I can review this only in relation to its precursor, The Rainbow review here My JourneyI went straight from the flames of floral, rural passion in The Rainbow, to this often brittle discussion of the abstract, set in a mechanical age, where animals metaphorical and literal are key, and death s shadow hovers hungrily It s beautiful, entrancing, but also opaque and frustrating.I travelled with Ursula from her teenage years in the balmy countryside, where people act on their desires, to her earnest twenties first in a grimy northern mining town, then in the frigid, glistening ice of the Tyrollean Alps It s not such a linear narrative as The Rainbow a series of episodes chapter lengths vary hugely between 3 and 50 pages.It seems to ask Must the rainbow hues leach out of life Gudrun s ever colourful stocking notwithstanding Must passion end in death not necessarily the little one This is a novel of ideas, but I often felt unequal to them There was so much to wrestle with, I was stripped bare by the dizzying mix of themes, language, passions, lives and deaths I had to submit to the experience, though in a rather different way to The Rainbow.My status on finishing was a single word, Eviscerated Ruminating further, a conversation towards the end is pertinent One character tells their partner It s over , and the reply is But it isn t finished There must be finality In writing this, I think I have found finality I will return to Lawrence, though Lawrence wrote this after Wilde, during a war WW1 , and before Waugh It has the self consciously clever dialogue of the first and last, in the context of warring relationships all conflicted between love and hate, artifice and instinct, life and death murderous desire, even.The intellectual sparring matches have a theatrical quality, as if the protagonists are speaking for posterity Then the audience departs, the mask falls, and naturalistic passion, action and imagery blossoms, such as the blissful release for Birkin, rolling naked in the primroses He wanted to touch them all to saturate himself with the touch of them all It was such a fine, cool, subtle touch all over him, he seemed to saturate himself with their contact The rarer physical assaults lapis, wrestling, and in the snow have greater visceral power as a result.It seems to say that whatever persona we try to present, however much we try to assert our will a recurring theme , we re all animals underneath AnimalsWhat a carnal carnival of animals this is People are likened to, amongst other things smiling wolf, hermit crab, pouncing hound, octopus, restless bird, slithering sea lion , funeral bird, feeding on the miseries of the people , small cat, dog, cockerel, bird of paradise, rabbit, wild animal, shrew, stallion, hopping flea , fish, weasel, voice like a gull, water spiders, horses, python, eyes as keen as a hawk , water rat, elegant beetle , seal, eyes blazed like a tiger s , bat, amphibious beast, eagle, humble maggot , wearing startling colours, like a macaw , eels, various insects, and strange moths Gudrun s art typically features animals and birds, her friendship with Loerke is kindled by a picture of his statue of a naked girl on a horse, and there are actual animals at key points in the story Ursula and Gudrun watch Gerald violently beat his horse to submission, when it is terrified by a train Gudrun confronts an alarming herd of cattle, but finds inner strength and euythmics A chapter is devoted to Birkin s cat given to him by Hermione, and still part of the power she wields over him Another chapter is about a vicious pet rabbit called Bismarck that draws blood from Gerald and Gudrun.PlotThere are four main characters Ursula Brangwen and her sister Gudrun, only a year younger They are very close, but it s also fiery relationship Both teach at the grammar school Ursula as a general teacher and Gudrun just art she is really a sculptor, has travelled abroad, and lived in Bohemian London They become involved with Rupert Birkin, a school inspector, and Gerald Crich, eldest son of a wealthy colliery owner Birkin and Gerald have a deep and conflicted relationship with each other Women in Love or Men in Love The Crich family is large, the mother mentally unstable, and the father physically declining We know nothing of Birkin s family The four go to Innsbruck, where Loerke, a German artist, is added to the increasingly toxic mix of relationships.Ursula and Gudrun are fiercely independent women, in thought and deed, including their relationships They are not afraid of what other people think The problem is that that often can t decide what they think and so cannot decide what they should do and not do His licentiousness was repulsively attractive and she was far, far from being at ease with him And yet The men s attitudes to women are not as positive or equal At times, they re exploitative, at other times, women are considered second best, albeit decorative and convenient Towards the end, I feared Lawrence was going to quash all that and have them either settle for conventionality, or suffer for not doing so Recurring ThemesIs it better to look at things as a whole, or take them to pieces I really don t want to be forced into all this criticism and analysis of life I really do want to see things in their entirety, with their beauty left in them In this review, I ve opted for the former.It is set in age of change mechanisation, social mobility, equality, and philanthropy To the father, in Christ, he was one with his workmen , but to his son, they were his instruments and What mattered was the great social productive machine Primarily though, this is about relationships The types of love, relationships, and marriage considered and entered into is very broad minded for the time, such as a mutual union in separateness It also explores how if sex and friendship relate She had had lovers, she had known passion But this was neither love nor passion It was the daughters of men coming back to the sons of God, the strange inhuman sons of God Homosexuality, bisexuality, and non monogamous relationships suffuse the story It s not just the famous naked wrestling is far less ambiguous than I expected I believe in the additional perfect relationship between a man and a man Later, You are enough for me, as far as a woman is concerned You are all women to me But I wanted a man friend, as eternal as you and I are eternal to make it complete, really happy, I wanted eternal union with a man too another kind of love Conflict and duality are present in all the main relationships love, hate, and whose will will triumph , violence and coercion too Always it was this eternal see saw, one destroyed that the other might exist, one ratified because the other was nulled Ultimately, One of them must triumph over the other.There is no escape, It was a fight to the death between them or to new life though in what the conflict lay, no one could say and She felt an approaching release, a new fountain of life rising up in her Yet underneath was death itself Quotes A strange enmity very near to love I hate subtleties I always think they are a sign of weakness The lake lay all grey and visionary, stretching into the moist, translucent vista of trees and meadow It was rather delicious to feel her drawing his self revelation from him And her dark eyes seemed to be looking through into his naked organism She wanted the secret of him, the experience of his male being She seemed to become soft, subtly to infuse herself into his bones, as if she were passing into him in a black, electric flow Her being suffused into his veins like a magnetic darkness They always kept a gap, a distance between them, they wanted always to be free of each other Yet there was a curious heart straining towards each other She seemed to grip the hours by the throat, to force her life from them It was a sunny, soft morning in early summer, when life ran in the world subtly like a reminiscence The heavy gold glamour of approaching sunset lay over all the colliery district, and the ugliness overlaid with beauty was like a narcotic to the senses over all the amorphous squalor a kind of magic was cast The broad dialect was curiously caressing to the blood In their voices she could hear the voluptuous resonance of darkness, the strong, dangerous underworld, mindless, inhuman They sounded also like strange machines heavily oiled Why should you always be doing Often, I wanted the characters to do doing and less talking He saw her face strangely enkindled, as if suffused from within by a powerful sweet fire His soul was arrested in wonder She was enkindled in her own living fire Arrested in wonder and in pure, perfect attraction, he moved towards her On the water, lanterns were coming alight, faint ghosts of warm flame floating in the pallor of the first twilight The earth was spread with darkness, like lacquer, overhead was a pale sky, all primrose, and the lake was pale as milk in one part Away at the landing stage, tiniest points of coloured rays were stringing themselves in the dusk All round, shadow was gathering from the trees Pain gradually absorbed hi life Gradually it drew away all his potentiality, it bled him into the dark, it weaned him of life The men were satisfied to belong to the great and wonderful machine, even whilst it destroyed themTheir hearts died within them, but their souls were satisfied I want you to drop your assertive will I want you to trust yourself so implicitly, that you can let yourself go He kissed her softly like dew falling Her father was not a coherent human being, he was a roomful of old echoes Wrestling, They became accustomed to each other, to each other s rhythm, they got a kind of mutual physical understandingas if they would break into a oneness working into a tighter closer oneness of struggle, with a strange, octopus like knotting and flashing of limbs in the subdued light of the room the strange sound of flesh escaping under flesh Often, in the white interlaced knot of violent living being that swayed silently, there was no head to be seen, only the swift, tight limbs, the solid white backs, the physical junction of two bodies clinched into oneness The earth seemed to tilt and sway, and a complete darkness was coming over his mind He did not know what happened The talk went on like a rattle of small artillery the continual splatter of verbal jest, designed to give a tone of flippancy to a stream of conversation that was all critical and general, a canal of conversation rather than a stream The attitude was mental and very wearying H s face There was something of the stupidity and the unenlightened self esteem of a horse in it Her pity for him was as cold as stone, its deepest motive was hate of him, and fear of his power over her, which she must always counterfoil She was like a flower just opened in the rain, the heart of the blossom just newly visible, seeming to emit a warmth of retained sunshine And now, behold, from the smitten rock of the man s body, from the strange marvellous flanks and thighs, deeper, further in mystery than the phallic source, came the floods of ineffable darkness and ineffable riches She had her desire of him, she touched, she received the maximum of unspeakable communication in touch, dark, subtle, positively silent, a magnificent gift and give again, a perfect acceptance and yielding, a mystery the immemorial magnificence of mystic, palpable, real otherness He seemed to be gathering her into himself, her warmth, her softness, her adorable weight, drinking in the suffusion of her physical being, avidly He lifted her, and seemed to pour her into himself, like wine into a cup So she relaxed, and seemed to melt, to flow into him, as if she were some infinitely warm and precious suffusion filling into his veins, like an intoxicant She reached up, like Eve reaching to the apples on the tree of knowledge touching his face with her infinitely delicate, encroaching wondering fingers Her soul thrilled with complete knowledge This was the glistening, forbidden apple, this face of a man To know him, to gather him in by touch She wanted to touch him and touch him and touch him It was a rather stiff, sad meeting, like a verification of separateness than a reunion There they sat down, folded together, folded round with the same rug, creeping in nearer and ever nearer to one another, till it seemed they had crept right into each other, and become one substance His heart went up like a flame of ice They found themselves in a vague, unsubstantial outdoors of dim snow and ghosts of an upper world, that made strange shadows before the stars It seemed conscious, malevolent, purposive in its intense murderous coldness The first days passed in an ecstasy of physical motion, sleighing, skiing, skating, moving in an intensity of speed and white light that surpassed life itself, and carried the souls of the human beings beyond into an inhuman abstraction of velocity and weight and eternal, frozen snow It was a fight to the death, she knew it now Either the heart would break, or cease to care MoonyOne of my favourite passages, from the chapter titled Moony Throwing stones at the moon s reflection Darts of bright light shot asunder, darkness swept over the centre There was no moon, only a battlefield of broken lights and shadows, running close together Shadows, dark and heavy, struck again and again across the place where the heart of the moon had been, obliterating it altogether The white fragments pulsed up and down, and could not find where to go, apart and brilliant on the water like the petals of a rose that a wind has blown far and wide He saw the moon regathering itself insidiously, saw the heart of the rose intertwining vigorously and blindly, calling back the scattered fragments, winning home the fragments, in a pulse and in effort of return Throw another stone Flakes of light appeared here and there, glittering tormented among the shadows, far off, in strange places among the dripping shadow of the willow on the island Amusing Bafflement Chapter VI has three references to inchoate eyes , whatever that means He rocked on the water perfectly, like the rocking of phosphorescence Yes, he s in a boat, but even so Her soul was destroyed with the exquisite shock of his invisible fluid lightning Ah much, much, many days harvesting for her large, yet perfectly subtle and intelligent hands upon the field of his living, radio active body Ugh or LOL Picture sourcesCarpet of primroses colliery peak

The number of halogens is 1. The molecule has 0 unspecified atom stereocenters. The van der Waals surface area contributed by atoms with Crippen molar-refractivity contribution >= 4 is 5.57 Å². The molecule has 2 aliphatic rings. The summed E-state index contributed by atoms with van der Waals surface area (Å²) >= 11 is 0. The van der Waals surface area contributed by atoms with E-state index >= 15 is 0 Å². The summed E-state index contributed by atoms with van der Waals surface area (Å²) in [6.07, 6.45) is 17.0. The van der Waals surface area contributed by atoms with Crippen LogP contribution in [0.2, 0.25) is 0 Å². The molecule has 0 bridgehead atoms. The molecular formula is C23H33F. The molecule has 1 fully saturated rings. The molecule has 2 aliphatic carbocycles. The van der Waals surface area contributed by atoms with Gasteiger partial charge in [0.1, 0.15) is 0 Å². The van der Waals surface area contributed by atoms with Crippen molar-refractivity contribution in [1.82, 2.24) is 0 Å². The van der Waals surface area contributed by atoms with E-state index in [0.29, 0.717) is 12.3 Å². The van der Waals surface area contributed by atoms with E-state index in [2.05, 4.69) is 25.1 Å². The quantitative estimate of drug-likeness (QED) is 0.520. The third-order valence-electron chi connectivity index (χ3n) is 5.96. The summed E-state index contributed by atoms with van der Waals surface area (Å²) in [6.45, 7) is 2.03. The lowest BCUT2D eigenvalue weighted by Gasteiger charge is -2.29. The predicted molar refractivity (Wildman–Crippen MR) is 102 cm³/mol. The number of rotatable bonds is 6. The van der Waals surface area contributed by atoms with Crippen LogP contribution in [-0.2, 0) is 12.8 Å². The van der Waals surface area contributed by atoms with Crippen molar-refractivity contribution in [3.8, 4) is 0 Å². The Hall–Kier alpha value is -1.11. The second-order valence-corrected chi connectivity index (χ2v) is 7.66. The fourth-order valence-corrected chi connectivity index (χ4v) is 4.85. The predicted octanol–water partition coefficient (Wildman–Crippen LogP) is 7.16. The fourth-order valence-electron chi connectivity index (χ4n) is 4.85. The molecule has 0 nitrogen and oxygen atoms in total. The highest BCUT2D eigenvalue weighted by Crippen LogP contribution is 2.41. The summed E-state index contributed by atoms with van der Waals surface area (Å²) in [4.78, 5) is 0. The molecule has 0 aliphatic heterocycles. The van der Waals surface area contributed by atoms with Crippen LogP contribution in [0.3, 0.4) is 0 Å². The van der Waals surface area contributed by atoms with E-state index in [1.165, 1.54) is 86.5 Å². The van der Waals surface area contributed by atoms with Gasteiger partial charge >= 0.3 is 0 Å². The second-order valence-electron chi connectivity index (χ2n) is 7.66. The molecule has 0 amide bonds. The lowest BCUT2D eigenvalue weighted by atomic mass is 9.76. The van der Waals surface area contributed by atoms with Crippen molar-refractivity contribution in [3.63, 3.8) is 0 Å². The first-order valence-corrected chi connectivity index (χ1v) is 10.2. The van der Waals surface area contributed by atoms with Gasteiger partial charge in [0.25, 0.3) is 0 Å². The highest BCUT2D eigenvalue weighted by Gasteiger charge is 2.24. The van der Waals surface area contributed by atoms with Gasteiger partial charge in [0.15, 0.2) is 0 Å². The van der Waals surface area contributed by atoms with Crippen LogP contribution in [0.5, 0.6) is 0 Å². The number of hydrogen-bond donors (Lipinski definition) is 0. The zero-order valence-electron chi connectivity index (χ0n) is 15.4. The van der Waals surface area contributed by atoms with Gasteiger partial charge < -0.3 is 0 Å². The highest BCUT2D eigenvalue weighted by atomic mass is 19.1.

3. says: